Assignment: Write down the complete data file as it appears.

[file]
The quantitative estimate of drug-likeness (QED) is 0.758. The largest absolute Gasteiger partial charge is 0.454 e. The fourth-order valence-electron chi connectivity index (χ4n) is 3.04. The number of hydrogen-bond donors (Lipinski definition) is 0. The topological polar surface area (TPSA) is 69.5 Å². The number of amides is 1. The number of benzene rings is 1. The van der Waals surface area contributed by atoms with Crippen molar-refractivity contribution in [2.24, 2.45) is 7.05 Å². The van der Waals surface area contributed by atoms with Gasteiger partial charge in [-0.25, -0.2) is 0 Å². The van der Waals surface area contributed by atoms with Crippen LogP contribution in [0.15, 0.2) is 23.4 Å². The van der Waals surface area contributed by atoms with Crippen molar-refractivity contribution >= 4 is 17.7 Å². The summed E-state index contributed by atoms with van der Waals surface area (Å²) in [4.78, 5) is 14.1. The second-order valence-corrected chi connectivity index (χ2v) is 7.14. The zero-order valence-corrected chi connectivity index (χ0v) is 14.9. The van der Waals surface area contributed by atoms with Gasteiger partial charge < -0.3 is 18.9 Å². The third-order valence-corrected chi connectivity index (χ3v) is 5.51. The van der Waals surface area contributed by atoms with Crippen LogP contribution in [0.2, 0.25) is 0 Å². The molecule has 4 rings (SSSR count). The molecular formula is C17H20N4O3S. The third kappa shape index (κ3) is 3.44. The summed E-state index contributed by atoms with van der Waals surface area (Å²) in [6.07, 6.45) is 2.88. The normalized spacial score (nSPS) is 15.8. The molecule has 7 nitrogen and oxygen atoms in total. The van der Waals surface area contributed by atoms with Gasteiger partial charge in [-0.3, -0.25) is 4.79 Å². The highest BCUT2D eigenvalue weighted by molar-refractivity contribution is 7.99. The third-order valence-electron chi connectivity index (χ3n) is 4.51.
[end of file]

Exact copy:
The quantitative estimate of drug-likeness (QED) is 0.758. The largest absolute Gasteiger partial charge is 0.454 e. The fourth-order valence-electron chi connectivity index (χ4n) is 3.04. The number of hydrogen-bond donors (Lipinski definition) is 0. The topological polar surface area (TPSA) is 69.5 Å². The number of amides is 1. The number of benzene rings is 1. The van der Waals surface area contributed by atoms with Crippen molar-refractivity contribution in [2.24, 2.45) is 7.05 Å². The van der Waals surface area contributed by atoms with Gasteiger partial charge in [-0.25, -0.2) is 0 Å². The van der Waals surface area contributed by atoms with Crippen LogP contribution in [0.15, 0.2) is 23.4 Å². The van der Waals surface area contributed by atoms with Crippen molar-refractivity contribution >= 4 is 17.7 Å². The summed E-state index contributed by atoms with van der Waals surface area (Å²) in [4.78, 5) is 14.1. The second-order valence-corrected chi connectivity index (χ2v) is 7.14. The zero-order valence-corrected chi connectivity index (χ0v) is 14.9. The van der Waals surface area contributed by atoms with Gasteiger partial charge < -0.3 is 18.9 Å². The third-order valence-corrected chi connectivity index (χ3v) is 5.51. The van der Waals surface area contributed by atoms with Crippen LogP contribution in [0.2, 0.25) is 0 Å². The molecule has 4 rings (SSSR count). The molecular formula is C17H20N4O3S. The third kappa shape index (κ3) is 3.44. The summed E-state index contributed by atoms with van der Waals surface area (Å²) in [6.07, 6.45) is 2.88. The normalized spacial score (nSPS) is 15.8. The molecule has 7 nitrogen and oxygen atoms in total. The van der Waals surface area contributed by atoms with Gasteiger partial charge in [-0.3, -0.25) is 4.79 Å². The highest BCUT2D eigenvalue weighted by molar-refractivity contribution is 7.99. The third-order valence-electron chi connectivity index (χ3n) is 4.51.